# 2001 AMC 10 Problems/Problem 12

## Problem

Suppose that $n$ is the product of three consecutive integers and that $n$ is divisible by $7$. Which of the following is not necessarily a divisor of $n$?

$\textbf{(A)}\ 6 \qquad \textbf{(B)}\ 14 \qquad \textbf{(C)}\ 21 \qquad \textbf{(D)}\ 28 \qquad \textbf{(E)}\ 42$

## Solutions

### Solution 1

Whenever $n$ is the product of three consecutive integers, $n$ is divisible by $3!$, meaning it is divisible by $6$.

It also mentions that it is divisible by $7$, so the number is definitely divisible by all the factors of $42$.

In our answer choices, the one that is not a factor of $42$ is $\boxed{\textbf{(D)}\ 28}$.

### Solution 2

We can look for counterexamples. For example, letting $n = 13 \cdot 14 \cdot 15$, we see that $n$ is not divisible by 28, so $\boxed{\textbf{(D) }28}$ is our answer.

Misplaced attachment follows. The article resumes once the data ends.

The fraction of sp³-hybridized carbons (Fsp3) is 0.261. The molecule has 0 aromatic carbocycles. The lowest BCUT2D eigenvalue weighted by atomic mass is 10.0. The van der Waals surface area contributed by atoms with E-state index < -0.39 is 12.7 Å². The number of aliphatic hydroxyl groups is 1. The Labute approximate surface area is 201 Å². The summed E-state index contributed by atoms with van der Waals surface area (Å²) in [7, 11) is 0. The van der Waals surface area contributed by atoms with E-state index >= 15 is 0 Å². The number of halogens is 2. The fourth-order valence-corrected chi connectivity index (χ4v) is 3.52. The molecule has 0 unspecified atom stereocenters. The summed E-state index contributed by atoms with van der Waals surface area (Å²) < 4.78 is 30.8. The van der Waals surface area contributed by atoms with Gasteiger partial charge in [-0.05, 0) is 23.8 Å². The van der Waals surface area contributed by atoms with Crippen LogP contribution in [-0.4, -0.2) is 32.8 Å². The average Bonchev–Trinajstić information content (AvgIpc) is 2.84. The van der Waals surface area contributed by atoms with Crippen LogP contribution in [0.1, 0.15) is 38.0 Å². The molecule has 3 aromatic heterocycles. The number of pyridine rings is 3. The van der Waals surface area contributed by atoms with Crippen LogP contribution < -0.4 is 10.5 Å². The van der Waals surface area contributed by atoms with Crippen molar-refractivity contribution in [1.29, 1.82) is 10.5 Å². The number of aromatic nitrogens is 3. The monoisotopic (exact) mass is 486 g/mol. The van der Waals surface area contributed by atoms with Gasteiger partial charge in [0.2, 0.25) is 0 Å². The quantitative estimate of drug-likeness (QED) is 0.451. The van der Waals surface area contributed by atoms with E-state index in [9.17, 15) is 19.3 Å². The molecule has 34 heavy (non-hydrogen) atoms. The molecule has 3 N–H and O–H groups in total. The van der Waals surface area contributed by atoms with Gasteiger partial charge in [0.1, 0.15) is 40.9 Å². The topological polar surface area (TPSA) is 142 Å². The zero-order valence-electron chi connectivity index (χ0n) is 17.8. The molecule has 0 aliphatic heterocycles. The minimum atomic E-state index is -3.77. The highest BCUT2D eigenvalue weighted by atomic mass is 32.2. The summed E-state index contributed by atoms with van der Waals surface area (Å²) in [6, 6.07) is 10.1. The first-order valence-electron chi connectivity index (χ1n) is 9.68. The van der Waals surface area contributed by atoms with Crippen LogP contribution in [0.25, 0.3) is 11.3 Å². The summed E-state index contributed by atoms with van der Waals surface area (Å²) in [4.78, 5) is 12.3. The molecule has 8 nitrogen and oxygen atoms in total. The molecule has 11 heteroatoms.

### Solution 3(elimination)

No matter what 3 integers you choose, one of them has to be even, so since $14 = 7 \cdot 2$, and it has 7 and 2 as a divisor, answer B is out. Now, if it wasn't divisible by 3, it could be A or C($21 = 7 \cdot 3$,and $6 = 2 \cdot 3$)m so it must be divisible by 3. Therefore, it is either D or E. Since we eliminated 6, if it was E, it would be not divisible by 6($42 = 7 \cdot 6$), but it is not, so the answer is $\boxed{\textbf{(D)}\ 28}$.

~idk12345678

## Video Solution by Daily Dose of Math

~Thesmartgreekmathdude

## See Also

 2001 AMC 10 (Problems • Answer Key • Resources) Preceded byProblem 11 Followed byProblem 13 1 • 2 • 3 • 4 • 5 • 6 • 7 • 8 • 9 • 10 • 11 • 12 • 13 • 14 • 15 • 16 • 17 • 18 • 19 • 20 • 21 • 22 • 23 • 24 • 25 All AMC 10 Problems and Solutions

The problems on this page are copyrighted by the Mathematical Association of America's American Mathematics Competitions.